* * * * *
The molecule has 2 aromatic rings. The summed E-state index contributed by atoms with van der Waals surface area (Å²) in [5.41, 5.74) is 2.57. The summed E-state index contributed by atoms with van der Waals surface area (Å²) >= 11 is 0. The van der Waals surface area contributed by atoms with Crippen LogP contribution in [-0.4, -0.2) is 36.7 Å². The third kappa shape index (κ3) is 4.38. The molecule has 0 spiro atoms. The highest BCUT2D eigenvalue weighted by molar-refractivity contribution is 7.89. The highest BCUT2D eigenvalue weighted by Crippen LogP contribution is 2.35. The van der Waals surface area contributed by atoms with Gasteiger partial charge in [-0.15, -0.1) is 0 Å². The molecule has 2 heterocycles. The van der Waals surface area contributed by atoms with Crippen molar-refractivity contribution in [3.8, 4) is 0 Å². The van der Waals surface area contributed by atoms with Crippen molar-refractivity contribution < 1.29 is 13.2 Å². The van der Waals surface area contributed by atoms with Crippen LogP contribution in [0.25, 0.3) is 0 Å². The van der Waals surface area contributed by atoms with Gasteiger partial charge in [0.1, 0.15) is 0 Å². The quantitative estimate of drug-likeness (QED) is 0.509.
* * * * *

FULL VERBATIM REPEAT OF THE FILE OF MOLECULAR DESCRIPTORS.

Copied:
The molecule has 2 aromatic rings. The summed E-state index contributed by atoms with van der Waals surface area (Å²) in [5.41, 5.74) is 2.57. The summed E-state index contributed by atoms with van der Waals surface area (Å²) >= 11 is 0. The van der Waals surface area contributed by atoms with Crippen LogP contribution in [-0.4, -0.2) is 36.7 Å². The third kappa shape index (κ3) is 4.38. The molecule has 0 spiro atoms. The highest BCUT2D eigenvalue weighted by molar-refractivity contribution is 7.89. The highest BCUT2D eigenvalue weighted by Crippen LogP contribution is 2.35. The van der Waals surface area contributed by atoms with Gasteiger partial charge in [-0.15, -0.1) is 0 Å². The molecule has 2 heterocycles. The van der Waals surface area contributed by atoms with Crippen molar-refractivity contribution in [3.8, 4) is 0 Å². The van der Waals surface area contributed by atoms with Crippen molar-refractivity contribution < 1.29 is 13.2 Å². The van der Waals surface area contributed by atoms with Crippen LogP contribution in [0.25, 0.3) is 0 Å². The van der Waals surface area contributed by atoms with Gasteiger partial charge in [0.1, 0.15) is 0 Å². The quantitative estimate of drug-likeness (QED) is 0.509.